The mangled defense contained in the KCNA coverage appears to refer to para. 2 of Article 36, which says that the obligations of the Article “shall be exercised in conformity with the laws and regulations of the receiving State,” apparently North Korea’s claim. But the Article concludes with the proviso “that the said laws and regulations must enable full effect to be given to the purposes for which the rights accorded under this article are intended.” Translation: you cannot interpret the convention as allowing you to do whatever you want to do. Treaties are supposed to bind country’s behavior; that is their very point.

But perhaps that is precisely the message that North Korea now wants to send: “if you are detained on charges—including for things you have said abroad—we will do whatever we want.” Marc Noland and I are hardly on Pyongyang’s invite list, but this seals it for me; what is to prevent critics of the regime—even those who want more engagement—from being arrested and tried without effective consular access?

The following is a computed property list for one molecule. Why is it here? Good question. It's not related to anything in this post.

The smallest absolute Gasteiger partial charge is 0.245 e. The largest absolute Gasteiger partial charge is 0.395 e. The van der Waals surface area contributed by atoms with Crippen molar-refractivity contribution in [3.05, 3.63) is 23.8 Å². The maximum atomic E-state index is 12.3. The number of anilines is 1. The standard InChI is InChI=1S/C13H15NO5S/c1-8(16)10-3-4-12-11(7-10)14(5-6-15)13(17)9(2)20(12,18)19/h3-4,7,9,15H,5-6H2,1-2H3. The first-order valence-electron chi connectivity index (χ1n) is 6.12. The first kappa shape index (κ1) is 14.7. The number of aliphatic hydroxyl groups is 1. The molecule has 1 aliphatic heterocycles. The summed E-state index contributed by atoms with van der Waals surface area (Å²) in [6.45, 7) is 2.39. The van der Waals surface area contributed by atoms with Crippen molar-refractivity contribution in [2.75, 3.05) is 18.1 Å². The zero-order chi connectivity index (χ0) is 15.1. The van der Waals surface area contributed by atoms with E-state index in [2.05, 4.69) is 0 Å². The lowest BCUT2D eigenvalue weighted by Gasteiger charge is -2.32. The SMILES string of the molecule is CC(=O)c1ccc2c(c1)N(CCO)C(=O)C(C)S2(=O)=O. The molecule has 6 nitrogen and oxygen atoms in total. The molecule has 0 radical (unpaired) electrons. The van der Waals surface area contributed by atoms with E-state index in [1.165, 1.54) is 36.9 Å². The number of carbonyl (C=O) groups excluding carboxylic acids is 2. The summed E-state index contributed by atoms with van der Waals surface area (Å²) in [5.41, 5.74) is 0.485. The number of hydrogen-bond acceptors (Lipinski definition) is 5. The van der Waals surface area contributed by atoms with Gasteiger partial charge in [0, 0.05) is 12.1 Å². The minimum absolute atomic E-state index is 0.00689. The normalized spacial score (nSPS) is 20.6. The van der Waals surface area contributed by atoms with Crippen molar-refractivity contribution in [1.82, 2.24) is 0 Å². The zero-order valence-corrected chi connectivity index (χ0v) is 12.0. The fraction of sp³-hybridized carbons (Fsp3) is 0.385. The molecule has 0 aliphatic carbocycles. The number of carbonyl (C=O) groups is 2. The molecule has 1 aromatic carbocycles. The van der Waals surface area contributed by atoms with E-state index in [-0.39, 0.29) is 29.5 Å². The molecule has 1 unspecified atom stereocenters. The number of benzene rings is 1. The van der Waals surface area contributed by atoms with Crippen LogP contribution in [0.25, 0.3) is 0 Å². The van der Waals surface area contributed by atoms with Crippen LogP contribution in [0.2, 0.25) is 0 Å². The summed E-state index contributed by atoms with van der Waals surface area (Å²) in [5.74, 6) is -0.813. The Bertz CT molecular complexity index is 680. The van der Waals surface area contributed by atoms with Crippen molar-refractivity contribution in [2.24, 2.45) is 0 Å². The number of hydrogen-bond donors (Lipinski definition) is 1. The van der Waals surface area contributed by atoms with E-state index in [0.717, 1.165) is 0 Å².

From the US Travel Advisory on North Korea

Since the United States does not maintain diplomatic or consular relations with the DPRK, the U.S. government has no means to provide normal consular services to U.S. citizens in North Korea.  The Embassy of Sweden, the U.S. Protecting Power in the DPRK capital of Pyongyang, provides limited consular services to U.S. citizens traveling in North Korea who are ill, injured, arrested, or who have died while there.  The U.S.-DPRK Interim Consular Agreement provides that North Korea will notify the Embassy of Sweden within four days of an arrest or detention of a U.S. citizen and will allow consular visits by the Swedish Embassy within two days after a request is made.  However, the DPRK government routinely delays or denies consular access.

From the Vienna Convention on Consular Relations, Article 36

1.With a view to facilitating the exercise of consular functions relating to nationals of the sending State:

(a) consular officers shall be free to communicate with nationals of the sending State and to have access to them. Nationals of the sending State shall have the same freedom with respect to communication with and access to consular officers of the sending State;

(b) if he so requests, the competent authorities of the receiving State shall, without delay, inform the consular post of the sending State if, within its consular district, a national of that State is arrested or committed to prison or to custody pending trial or is detained in any other manner. Any communication addressed to the consular post by the person arrested, in prison, custody or detention shall be forwarded

by the said authorities without delay. The said authorities shall inform the person concerned without delay of his rights under this subparagraph;